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Colonel Ruari McGuire's Regiment of Foot

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I started this blog many moons ago as a repository for all the little bits of paper I wrote to myself... coat and flag colours, base sizes, paint colours, basing routine and so on. As I think I have finally worked out a way of drilling Irish hands that doesn't result in having to remake hands from Milliput, here's a note to myself, and anyone else who orders Peter Pig's Irish pike, when they meant to order Irish pike open hand:- Pikemen legs wide apart: trim away pike, including between the hands.  Then gently cut a notch in the back of both hands, smooth and widen 'hole' for pike with round file. Place pike in position then push foot of pike into a 'better' position. Pikemen legs apart (the slightly more difficult one): cut away pike (including between the hands), careful of sword guard, make sure that the cut below the bottom hand is square; start drilling upwards from the cuff. Top hand cut and file a groove. Pikemen legs together: trim away pike, leave p

Amsterdam

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 Amsterdam? English Civil War? Surely a questionable/tenuous link... or an excuse for a 'jolly'. Amsterdam, party capital of the low countries, is not too synonymous with the Civil Wars, standing in the shadows of Breda and The Hague. Detail from 'Militia Company...Bicker' Breda's claim is strong, where many adventuring young gentlemen learned soldiering before the outbreak of the Wars; The Hague, where so many Royalists exiled themselves during the Interregnum/Protectorate.  Amsterdam wasn't too popular with exiled Royalists; however, it did become home for many exiled republicans once the Restoration had returned the monarch to the throne. These exiled republicans would help build Amsterdam's wealth. What Amsterdam does have is a city landscape that very much entered its golden age during the mid seventeenth century. Amongst the pungent aroma of cafes, stroopwafels, extortionate chocolate shops, frites and ladies whose virtue can be easily bought, are a wh

Sir Phelim macShane O’Neill's Regiment of Foot

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I finally return to painting Irish Confederate regiments of foot: is the delay down to the fact I ordered the wrong figures, so now  have to carefully cut away cast pikes and drill out hands; or, is it because I can't face researching regiments due to inconsistent spelling of names, and the fact that Irish gentry thought it would be a jolly wheeze to give every male in the family the same name? It matters not. Ladies, gentlemen, and everybody in the middle... I proudly present Sir Phelim macShane O'Neill's Regiment of Foot. And there's the start of my woes. Sir Phelim O'Neill. 'Cheife Traytor of all Ireland'. Apparently. Known for his flamboyant colourful clothing that 'set off his red hair'. Phelim, sometimes Felim, Phillom, Féilim; O'Neill, sometimes O'Neil, Néill, and all combinations of the two. I'll stick with Phelim O'Neill, if it doth offend thine eyes - sorry. Phelim was born on 1604, eldest son of Turlough O'Neill of the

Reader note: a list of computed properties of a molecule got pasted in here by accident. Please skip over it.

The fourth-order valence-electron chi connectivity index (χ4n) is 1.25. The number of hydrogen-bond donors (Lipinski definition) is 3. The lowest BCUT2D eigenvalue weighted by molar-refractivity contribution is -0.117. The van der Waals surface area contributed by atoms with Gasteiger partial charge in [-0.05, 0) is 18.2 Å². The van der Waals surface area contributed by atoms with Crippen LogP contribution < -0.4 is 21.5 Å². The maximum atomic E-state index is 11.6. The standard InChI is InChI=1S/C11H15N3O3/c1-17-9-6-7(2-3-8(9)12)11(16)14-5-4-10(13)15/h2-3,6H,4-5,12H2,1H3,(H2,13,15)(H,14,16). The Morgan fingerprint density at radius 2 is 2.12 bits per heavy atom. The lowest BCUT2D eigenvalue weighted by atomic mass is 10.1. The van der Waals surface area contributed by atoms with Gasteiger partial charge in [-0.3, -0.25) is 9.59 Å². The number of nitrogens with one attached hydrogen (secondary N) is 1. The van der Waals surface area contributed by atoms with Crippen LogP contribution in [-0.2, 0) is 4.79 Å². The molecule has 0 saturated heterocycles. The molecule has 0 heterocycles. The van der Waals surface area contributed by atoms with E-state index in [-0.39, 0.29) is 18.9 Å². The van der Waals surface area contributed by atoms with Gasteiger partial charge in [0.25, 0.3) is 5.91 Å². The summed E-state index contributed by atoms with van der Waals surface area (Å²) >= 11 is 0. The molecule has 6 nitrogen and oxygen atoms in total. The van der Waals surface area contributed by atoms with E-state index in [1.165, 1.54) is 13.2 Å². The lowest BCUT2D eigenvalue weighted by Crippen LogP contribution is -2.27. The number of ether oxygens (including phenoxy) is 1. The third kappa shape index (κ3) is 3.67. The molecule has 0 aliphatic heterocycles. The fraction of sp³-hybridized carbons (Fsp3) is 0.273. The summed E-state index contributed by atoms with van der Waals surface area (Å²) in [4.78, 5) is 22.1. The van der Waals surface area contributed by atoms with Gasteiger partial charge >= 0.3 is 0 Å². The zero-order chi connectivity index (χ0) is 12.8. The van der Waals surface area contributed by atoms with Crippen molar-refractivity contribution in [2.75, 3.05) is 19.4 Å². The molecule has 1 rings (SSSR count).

Pike and Shot: Campaigns 1494-1698

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Erm, 1494-1698? Surely the wrong dates for the Wars of the Three Kingdoms, I hear you ask. You'd be correct. 'Pike and Shot: Campaigns 1494-1698' is the title of a computer game that, amongst other things, covers the Wars of the Three Kingdoms. Produced by Slitherine, one of the co-producers of the Field of Glory stable of miniatures rules, they appear to have shifted completely to their computer game business, leaving the FoG miniatures rules for others to pursue in the process. Field of Glory lives on with Slitherine, but in a different guise - with a whole raft of computer game titles and variants. Slitherine offer two games that cover the Wars of the Three Kingdoms, this one is very reminiscent of real time strategy games such as Dune 2, and Age of Empires. However, rather than everything happening all at once there are game phases, very reminiscent of FoG:R. This very definitely feels, and plays like a computerised miniatures game. The game package covers the Thirty Wa

Scottish Baggage

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Reading books doesn't half cause problems, and I don't just mean finding shelf space for yet another book. Glenn Price (Soldiers and Civilians, Transports and Provisions) argues that a significant hindrance to the Scots armies manoeuvring in Scotland, was the quality of the roads - their baggage and supplies had to be carried on pack horses rather than carts in the main part, roads were often impassable to carts. Which ultimately means a bit of a rethink on my Scottish and Irish baggage trains. My Covenanter army has a couple of pack horses (one hander to one horse), and a four wheel heavy cart. Fine for the lowlands and their excursions south of Hadrian's Wall, but no good for campaigning in Scotland. Throw into the mix Magister Militum shutting up shop, I decided to pick up all the remaining packs of pack horses. I also purchased some two wheel carts from Museum Miniatures. With a little reorganisation, this gives me a slightly more appropriate baggage train. Each of the